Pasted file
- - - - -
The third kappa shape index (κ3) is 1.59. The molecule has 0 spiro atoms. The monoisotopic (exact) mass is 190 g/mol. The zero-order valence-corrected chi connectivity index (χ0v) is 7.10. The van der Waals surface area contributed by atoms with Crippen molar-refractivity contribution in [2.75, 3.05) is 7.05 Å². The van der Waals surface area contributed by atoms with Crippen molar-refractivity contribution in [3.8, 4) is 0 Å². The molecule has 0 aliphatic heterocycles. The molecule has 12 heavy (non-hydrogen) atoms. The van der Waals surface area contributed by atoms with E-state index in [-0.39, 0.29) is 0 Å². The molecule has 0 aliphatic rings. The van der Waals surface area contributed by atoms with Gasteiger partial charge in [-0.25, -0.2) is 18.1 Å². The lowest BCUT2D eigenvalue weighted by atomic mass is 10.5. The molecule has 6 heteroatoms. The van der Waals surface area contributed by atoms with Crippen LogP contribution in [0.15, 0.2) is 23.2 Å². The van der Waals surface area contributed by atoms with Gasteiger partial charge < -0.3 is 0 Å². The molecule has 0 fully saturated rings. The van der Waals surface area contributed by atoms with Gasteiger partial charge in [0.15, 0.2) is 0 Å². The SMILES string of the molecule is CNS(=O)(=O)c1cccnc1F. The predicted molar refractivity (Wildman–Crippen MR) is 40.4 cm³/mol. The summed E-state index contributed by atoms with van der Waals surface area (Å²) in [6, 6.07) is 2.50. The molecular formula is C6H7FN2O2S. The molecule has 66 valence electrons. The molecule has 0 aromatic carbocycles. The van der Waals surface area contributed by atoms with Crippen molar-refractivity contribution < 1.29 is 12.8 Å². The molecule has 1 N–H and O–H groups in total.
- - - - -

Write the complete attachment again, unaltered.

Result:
The third kappa shape index (κ3) is 1.59. The molecule has 0 spiro atoms. The monoisotopic (exact) mass is 190 g/mol. The zero-order valence-corrected chi connectivity index (χ0v) is 7.10. The van der Waals surface area contributed by atoms with Crippen molar-refractivity contribution in [2.75, 3.05) is 7.05 Å². The van der Waals surface area contributed by atoms with Crippen molar-refractivity contribution in [3.8, 4) is 0 Å². The molecule has 0 aliphatic heterocycles. The molecule has 12 heavy (non-hydrogen) atoms. The van der Waals surface area contributed by atoms with E-state index in [-0.39, 0.29) is 0 Å². The molecule has 0 aliphatic rings. The van der Waals surface area contributed by atoms with Gasteiger partial charge in [-0.25, -0.2) is 18.1 Å². The lowest BCUT2D eigenvalue weighted by atomic mass is 10.5. The molecule has 6 heteroatoms. The van der Waals surface area contributed by atoms with Crippen LogP contribution in [0.15, 0.2) is 23.2 Å². The van der Waals surface area contributed by atoms with Gasteiger partial charge < -0.3 is 0 Å². The molecule has 0 fully saturated rings. The van der Waals surface area contributed by atoms with Gasteiger partial charge in [0.15, 0.2) is 0 Å². The SMILES string of the molecule is CNS(=O)(=O)c1cccnc1F. The predicted molar refractivity (Wildman–Crippen MR) is 40.4 cm³/mol. The summed E-state index contributed by atoms with van der Waals surface area (Å²) in [6, 6.07) is 2.50. The molecular formula is C6H7FN2O2S. The molecule has 66 valence electrons. The molecule has 0 aromatic carbocycles. The van der Waals surface area contributed by atoms with Crippen molar-refractivity contribution < 1.29 is 12.8 Å². The molecule has 1 N–H and O–H groups in total.